What Is Law?


Law is the system of rules that governs relationships in society and defines people’s rights and obligations. It covers a variety of topics, including contracts, torts and property. Legal systems differ widely in their aims and the way they process civil and criminal cases. Some follow the common-law tradition, with jury trials and adherence to precedent; others use a civil code and treat judicial decisions as non-binding persuasive authority. The interaction between constitutional, statutory and regulatory laws can be complex.

The definition of ‘law’ has changed over the centuries, reflecting changing social attitudes. For example, earlier theories included the idea that a sovereign authority imposes laws to control behavior through force and threat of sanction. Later philosophies such as Jeremy Bentham’s utilitarian theory of justice held that law should serve an overall good end. More recently, the concept of ‘natural law’ has become popular, with writers such as Jean-Jacques Rousseau arguing that people have God-given rights that the government cannot take away.

There are many different branches of law, regulating everything from airline flight schedules to corporate governance and medical jurisprudence. Contract law concerns agreements between parties to exchange goods or services. Tort law covers harms and injuries between people that do not rise to the level of a contract, such as libel or slander. Property law encompasses ownership of tangible objects (real estate, such as houses or land), personal property (movable items such as computers and cars) and intangible assets (such as intellectual property, company shares and trust funds).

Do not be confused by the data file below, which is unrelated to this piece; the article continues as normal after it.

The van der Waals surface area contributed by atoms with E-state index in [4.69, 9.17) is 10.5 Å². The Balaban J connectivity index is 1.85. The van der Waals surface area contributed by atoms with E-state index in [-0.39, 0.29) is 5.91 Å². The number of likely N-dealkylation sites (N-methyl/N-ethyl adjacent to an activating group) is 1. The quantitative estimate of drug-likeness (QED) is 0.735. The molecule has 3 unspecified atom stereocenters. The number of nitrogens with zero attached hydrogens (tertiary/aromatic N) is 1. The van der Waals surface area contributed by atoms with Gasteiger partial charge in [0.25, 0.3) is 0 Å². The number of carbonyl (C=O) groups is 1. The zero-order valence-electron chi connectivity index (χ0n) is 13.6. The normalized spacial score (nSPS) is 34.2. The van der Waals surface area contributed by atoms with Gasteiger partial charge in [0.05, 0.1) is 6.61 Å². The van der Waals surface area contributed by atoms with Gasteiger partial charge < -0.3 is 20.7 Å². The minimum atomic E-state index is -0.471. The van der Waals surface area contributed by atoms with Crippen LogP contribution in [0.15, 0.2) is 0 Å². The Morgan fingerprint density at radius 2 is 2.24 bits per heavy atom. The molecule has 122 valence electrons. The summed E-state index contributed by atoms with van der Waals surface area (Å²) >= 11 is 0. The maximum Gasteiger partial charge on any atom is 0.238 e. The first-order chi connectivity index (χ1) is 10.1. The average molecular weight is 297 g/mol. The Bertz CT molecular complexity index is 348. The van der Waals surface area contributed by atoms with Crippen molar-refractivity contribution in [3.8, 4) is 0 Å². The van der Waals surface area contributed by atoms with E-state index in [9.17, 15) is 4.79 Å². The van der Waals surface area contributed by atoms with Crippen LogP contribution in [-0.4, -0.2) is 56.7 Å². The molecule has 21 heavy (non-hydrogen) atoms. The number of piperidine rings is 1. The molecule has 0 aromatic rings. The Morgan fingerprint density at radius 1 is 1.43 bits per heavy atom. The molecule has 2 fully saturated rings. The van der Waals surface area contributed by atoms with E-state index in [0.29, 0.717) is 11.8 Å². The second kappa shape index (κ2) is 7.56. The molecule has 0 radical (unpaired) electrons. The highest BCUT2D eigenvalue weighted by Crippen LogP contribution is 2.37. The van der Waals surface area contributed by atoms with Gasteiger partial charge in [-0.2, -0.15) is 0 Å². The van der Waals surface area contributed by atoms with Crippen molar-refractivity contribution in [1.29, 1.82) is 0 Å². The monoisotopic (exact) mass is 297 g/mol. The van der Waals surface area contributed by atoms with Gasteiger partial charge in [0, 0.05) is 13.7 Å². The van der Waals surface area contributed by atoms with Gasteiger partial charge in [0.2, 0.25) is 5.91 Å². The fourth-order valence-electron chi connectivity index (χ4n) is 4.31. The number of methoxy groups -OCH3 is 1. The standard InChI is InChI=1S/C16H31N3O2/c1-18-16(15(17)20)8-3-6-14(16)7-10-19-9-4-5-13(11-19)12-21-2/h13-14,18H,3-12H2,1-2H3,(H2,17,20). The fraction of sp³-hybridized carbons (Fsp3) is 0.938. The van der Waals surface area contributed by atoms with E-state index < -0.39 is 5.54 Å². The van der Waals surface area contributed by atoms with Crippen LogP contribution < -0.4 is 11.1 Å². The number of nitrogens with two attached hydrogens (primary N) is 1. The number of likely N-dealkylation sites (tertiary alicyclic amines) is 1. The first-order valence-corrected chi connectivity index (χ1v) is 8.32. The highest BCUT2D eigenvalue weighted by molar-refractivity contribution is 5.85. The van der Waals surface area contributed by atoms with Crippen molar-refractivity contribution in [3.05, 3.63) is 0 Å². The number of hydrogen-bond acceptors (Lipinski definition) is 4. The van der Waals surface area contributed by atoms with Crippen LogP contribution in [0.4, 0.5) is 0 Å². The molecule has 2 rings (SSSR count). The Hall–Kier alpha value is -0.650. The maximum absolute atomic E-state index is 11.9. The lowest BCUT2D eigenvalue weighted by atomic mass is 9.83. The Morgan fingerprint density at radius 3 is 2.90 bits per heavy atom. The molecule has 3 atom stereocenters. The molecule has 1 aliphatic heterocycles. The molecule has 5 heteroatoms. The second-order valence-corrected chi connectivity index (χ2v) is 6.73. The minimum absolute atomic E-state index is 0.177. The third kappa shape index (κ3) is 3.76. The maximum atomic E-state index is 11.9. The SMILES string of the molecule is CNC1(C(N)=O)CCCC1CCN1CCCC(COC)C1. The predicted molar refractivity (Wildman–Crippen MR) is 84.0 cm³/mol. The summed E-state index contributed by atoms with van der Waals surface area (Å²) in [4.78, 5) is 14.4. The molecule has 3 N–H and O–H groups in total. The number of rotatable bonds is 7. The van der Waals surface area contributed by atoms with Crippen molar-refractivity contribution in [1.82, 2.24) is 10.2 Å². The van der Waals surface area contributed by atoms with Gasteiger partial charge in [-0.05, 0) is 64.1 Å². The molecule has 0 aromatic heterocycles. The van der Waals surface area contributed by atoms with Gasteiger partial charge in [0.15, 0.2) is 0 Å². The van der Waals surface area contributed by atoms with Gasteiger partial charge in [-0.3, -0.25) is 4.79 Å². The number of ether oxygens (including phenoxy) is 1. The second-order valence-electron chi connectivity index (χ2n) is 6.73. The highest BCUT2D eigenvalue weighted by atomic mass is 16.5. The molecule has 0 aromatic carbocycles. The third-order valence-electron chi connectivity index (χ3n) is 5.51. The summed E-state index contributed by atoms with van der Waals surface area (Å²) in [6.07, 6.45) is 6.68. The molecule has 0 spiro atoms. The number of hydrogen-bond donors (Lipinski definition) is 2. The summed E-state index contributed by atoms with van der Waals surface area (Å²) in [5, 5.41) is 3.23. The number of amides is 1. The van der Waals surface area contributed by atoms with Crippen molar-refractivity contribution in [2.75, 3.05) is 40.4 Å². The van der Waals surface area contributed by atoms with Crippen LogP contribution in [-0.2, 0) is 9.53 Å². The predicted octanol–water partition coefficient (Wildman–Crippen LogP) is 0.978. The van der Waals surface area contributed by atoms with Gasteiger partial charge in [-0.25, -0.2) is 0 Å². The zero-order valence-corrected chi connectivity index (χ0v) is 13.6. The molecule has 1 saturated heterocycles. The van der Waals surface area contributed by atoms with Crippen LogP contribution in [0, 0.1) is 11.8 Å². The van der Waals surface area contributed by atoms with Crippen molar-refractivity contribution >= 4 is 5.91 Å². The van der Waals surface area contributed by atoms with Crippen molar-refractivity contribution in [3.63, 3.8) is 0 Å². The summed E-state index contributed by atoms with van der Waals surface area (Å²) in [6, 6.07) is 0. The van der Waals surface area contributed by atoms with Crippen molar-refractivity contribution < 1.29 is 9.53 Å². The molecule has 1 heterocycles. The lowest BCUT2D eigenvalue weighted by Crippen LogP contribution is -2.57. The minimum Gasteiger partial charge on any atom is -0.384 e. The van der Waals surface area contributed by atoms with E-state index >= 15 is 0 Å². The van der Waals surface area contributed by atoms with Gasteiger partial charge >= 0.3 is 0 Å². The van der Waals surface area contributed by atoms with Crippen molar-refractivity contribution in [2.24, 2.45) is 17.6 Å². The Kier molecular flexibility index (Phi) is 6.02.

Another area of law is administrative law, which deals with how governments regulate their citizens’ activities. This includes such areas as zoning, environmental regulations and labour standards. Laws that govern relationships between international entities such as treaties and customary international law are also considered part of the legal system.

Laws that provide the basis for a functioning legal system are created by legislatures and enforced by courts. The sources of law vary by nation, with some having foundational constitutions that dictate how courts function and what kinds of legislation can be passed. In the United States, the Constitution is a source of law; Congress creates statutory law and the courts interpret both constitutional and statutory laws. This makes the US an outlier among nations, as other countries generally rely on a civil code and treaties to establish their basic laws.

By adminssk
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